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Webster 1913 Edition


Ere

Ere

(ār or âr; 277)
,
p
rep.
&
adv.
[AS.
ǣr
, prep., adv., & conj.; akin to OS., OFries., & OHG.
ēr
, G.
eher
, D.
eer
, Icel.
ār
, Goth.
air
. √204. Cf.
Early
,
Erst
,
Or
,
adv.
]
1.
Before; sooner than.
[Archaic or Poetic]
Myself was stirring
ere
the break of day.
Shakespeare
Ere
sails were spread new oceans to explore.
Dryden.
Sir, come down
ere
my child die.
John iv. 49.
2.
Rather than.
I will be thrown into Etna, . . .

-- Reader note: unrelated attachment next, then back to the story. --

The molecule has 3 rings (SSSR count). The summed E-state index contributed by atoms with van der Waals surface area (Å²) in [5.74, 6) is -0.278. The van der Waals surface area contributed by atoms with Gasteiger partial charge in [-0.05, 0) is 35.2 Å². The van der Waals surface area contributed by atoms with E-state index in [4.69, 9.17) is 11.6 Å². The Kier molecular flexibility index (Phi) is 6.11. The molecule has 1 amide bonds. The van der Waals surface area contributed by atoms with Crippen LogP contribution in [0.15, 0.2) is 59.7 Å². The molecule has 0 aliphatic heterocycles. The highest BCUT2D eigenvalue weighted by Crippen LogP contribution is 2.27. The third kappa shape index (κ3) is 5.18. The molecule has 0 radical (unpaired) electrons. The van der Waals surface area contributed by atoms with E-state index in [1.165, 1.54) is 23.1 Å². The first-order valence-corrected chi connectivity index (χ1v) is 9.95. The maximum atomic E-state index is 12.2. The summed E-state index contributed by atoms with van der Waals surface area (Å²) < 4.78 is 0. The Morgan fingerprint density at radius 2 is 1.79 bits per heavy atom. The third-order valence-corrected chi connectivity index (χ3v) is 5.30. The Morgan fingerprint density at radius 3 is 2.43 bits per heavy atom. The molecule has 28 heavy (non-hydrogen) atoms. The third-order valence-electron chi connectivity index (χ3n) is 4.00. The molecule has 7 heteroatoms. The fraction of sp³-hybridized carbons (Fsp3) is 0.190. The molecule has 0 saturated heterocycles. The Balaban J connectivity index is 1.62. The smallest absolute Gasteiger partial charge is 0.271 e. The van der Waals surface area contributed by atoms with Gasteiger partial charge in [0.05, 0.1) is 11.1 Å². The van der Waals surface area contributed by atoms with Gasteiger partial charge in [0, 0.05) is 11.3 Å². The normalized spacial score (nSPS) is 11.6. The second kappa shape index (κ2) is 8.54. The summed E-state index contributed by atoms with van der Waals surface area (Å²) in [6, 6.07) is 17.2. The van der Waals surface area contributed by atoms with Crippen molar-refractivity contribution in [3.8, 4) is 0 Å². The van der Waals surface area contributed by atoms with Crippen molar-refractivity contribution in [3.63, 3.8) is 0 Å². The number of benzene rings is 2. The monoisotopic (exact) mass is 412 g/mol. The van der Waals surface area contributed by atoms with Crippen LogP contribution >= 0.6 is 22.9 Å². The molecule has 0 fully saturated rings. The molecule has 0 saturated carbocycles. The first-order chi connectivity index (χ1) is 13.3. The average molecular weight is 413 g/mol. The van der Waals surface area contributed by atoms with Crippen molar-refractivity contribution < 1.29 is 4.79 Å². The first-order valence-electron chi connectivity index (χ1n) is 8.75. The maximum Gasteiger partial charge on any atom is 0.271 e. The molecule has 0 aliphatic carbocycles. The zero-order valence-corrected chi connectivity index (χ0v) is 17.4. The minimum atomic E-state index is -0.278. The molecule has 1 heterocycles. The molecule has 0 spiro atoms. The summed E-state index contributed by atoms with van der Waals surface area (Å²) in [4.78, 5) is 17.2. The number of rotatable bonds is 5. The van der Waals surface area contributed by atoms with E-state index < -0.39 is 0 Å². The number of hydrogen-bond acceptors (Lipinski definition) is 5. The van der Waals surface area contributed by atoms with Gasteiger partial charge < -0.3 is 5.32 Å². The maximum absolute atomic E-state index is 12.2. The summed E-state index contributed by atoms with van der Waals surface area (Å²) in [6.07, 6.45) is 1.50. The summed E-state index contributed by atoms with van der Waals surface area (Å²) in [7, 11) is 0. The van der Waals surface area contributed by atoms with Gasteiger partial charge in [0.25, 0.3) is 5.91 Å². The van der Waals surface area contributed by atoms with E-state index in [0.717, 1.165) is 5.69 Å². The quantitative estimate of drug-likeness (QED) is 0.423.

ere
I will leave her.
Shakespeare
Ere long
,
before, shortly.
Shak.
Ere now
,
formerly, heretofore.
Shak.
Ere that
, and
Or are
.
Same as
Ere
.
Shak.

Ere

,
Verb.
T.
To plow.
[Obs.]
See
Ear
,
Verb.
T.
Chaucer.

Webster 1828 Edition


Ere

ERE

,
adv.
Before; sooner than.
Ere sails were spread new oceans to explore.
The nobleman saith to him, Sir, come down ere my child die. John 4.
In these passages, ere is really a preposition, followed by a sentence, instead of a single word, as below.

ERE

, prep. Before.
Our fruitful Nile
Flow'd ere the wonted season.

Definition 2021


ère

ère

See also: ere, -ère, and -ere

French

Noun

ère f (plural ères)

  1. era (all meanings)